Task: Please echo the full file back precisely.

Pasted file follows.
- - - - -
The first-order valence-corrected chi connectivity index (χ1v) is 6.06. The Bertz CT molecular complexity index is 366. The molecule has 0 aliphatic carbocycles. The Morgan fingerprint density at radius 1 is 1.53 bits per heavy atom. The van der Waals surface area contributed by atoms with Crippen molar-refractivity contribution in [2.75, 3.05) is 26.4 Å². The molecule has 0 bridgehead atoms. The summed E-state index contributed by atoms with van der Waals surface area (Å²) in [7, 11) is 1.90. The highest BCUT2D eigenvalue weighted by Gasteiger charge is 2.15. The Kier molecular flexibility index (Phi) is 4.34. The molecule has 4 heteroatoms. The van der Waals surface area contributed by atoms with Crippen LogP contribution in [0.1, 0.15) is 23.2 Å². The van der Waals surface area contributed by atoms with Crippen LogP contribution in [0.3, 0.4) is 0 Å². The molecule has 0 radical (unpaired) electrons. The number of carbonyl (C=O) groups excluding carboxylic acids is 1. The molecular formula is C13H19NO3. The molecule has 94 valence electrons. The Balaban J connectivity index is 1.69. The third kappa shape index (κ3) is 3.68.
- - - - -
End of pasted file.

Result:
The first-order valence-corrected chi connectivity index (χ1v) is 6.06. The Bertz CT molecular complexity index is 366. The molecule has 0 aliphatic carbocycles. The Morgan fingerprint density at radius 1 is 1.53 bits per heavy atom. The van der Waals surface area contributed by atoms with Crippen molar-refractivity contribution in [2.75, 3.05) is 26.4 Å². The molecule has 0 bridgehead atoms. The summed E-state index contributed by atoms with van der Waals surface area (Å²) in [7, 11) is 1.90. The highest BCUT2D eigenvalue weighted by Gasteiger charge is 2.15. The Kier molecular flexibility index (Phi) is 4.34. The molecule has 4 heteroatoms. The van der Waals surface area contributed by atoms with Crippen LogP contribution in [0.1, 0.15) is 23.2 Å². The van der Waals surface area contributed by atoms with Crippen LogP contribution in [0.3, 0.4) is 0 Å². The molecule has 0 radical (unpaired) electrons. The number of carbonyl (C=O) groups excluding carboxylic acids is 1. The molecular formula is C13H19NO3. The molecule has 94 valence electrons. The Balaban J connectivity index is 1.69. The third kappa shape index (κ3) is 3.68.